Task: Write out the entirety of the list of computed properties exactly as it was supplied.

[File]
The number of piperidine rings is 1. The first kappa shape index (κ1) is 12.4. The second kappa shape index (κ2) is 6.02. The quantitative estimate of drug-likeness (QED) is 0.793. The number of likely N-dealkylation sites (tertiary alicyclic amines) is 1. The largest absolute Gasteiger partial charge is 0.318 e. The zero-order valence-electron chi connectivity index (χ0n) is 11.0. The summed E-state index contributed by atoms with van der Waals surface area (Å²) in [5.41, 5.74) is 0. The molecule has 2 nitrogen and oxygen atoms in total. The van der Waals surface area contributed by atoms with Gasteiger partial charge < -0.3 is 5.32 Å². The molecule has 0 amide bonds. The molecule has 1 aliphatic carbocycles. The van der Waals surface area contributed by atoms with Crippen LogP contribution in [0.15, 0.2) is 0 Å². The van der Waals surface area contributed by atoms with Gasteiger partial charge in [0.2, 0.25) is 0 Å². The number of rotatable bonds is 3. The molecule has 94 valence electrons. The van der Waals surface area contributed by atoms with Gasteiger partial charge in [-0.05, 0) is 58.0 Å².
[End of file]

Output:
The number of piperidine rings is 1. The first kappa shape index (κ1) is 12.4. The second kappa shape index (κ2) is 6.02. The quantitative estimate of drug-likeness (QED) is 0.793. The number of likely N-dealkylation sites (tertiary alicyclic amines) is 1. The largest absolute Gasteiger partial charge is 0.318 e. The zero-order valence-electron chi connectivity index (χ0n) is 11.0. The summed E-state index contributed by atoms with van der Waals surface area (Å²) in [5.41, 5.74) is 0. The molecule has 2 nitrogen and oxygen atoms in total. The van der Waals surface area contributed by atoms with Gasteiger partial charge < -0.3 is 5.32 Å². The molecule has 0 amide bonds. The molecule has 1 aliphatic carbocycles. The van der Waals surface area contributed by atoms with Crippen LogP contribution in [0.15, 0.2) is 0 Å². The van der Waals surface area contributed by atoms with Gasteiger partial charge in [0.2, 0.25) is 0 Å². The number of rotatable bonds is 3. The molecule has 94 valence electrons. The van der Waals surface area contributed by atoms with Gasteiger partial charge in [-0.05, 0) is 58.0 Å².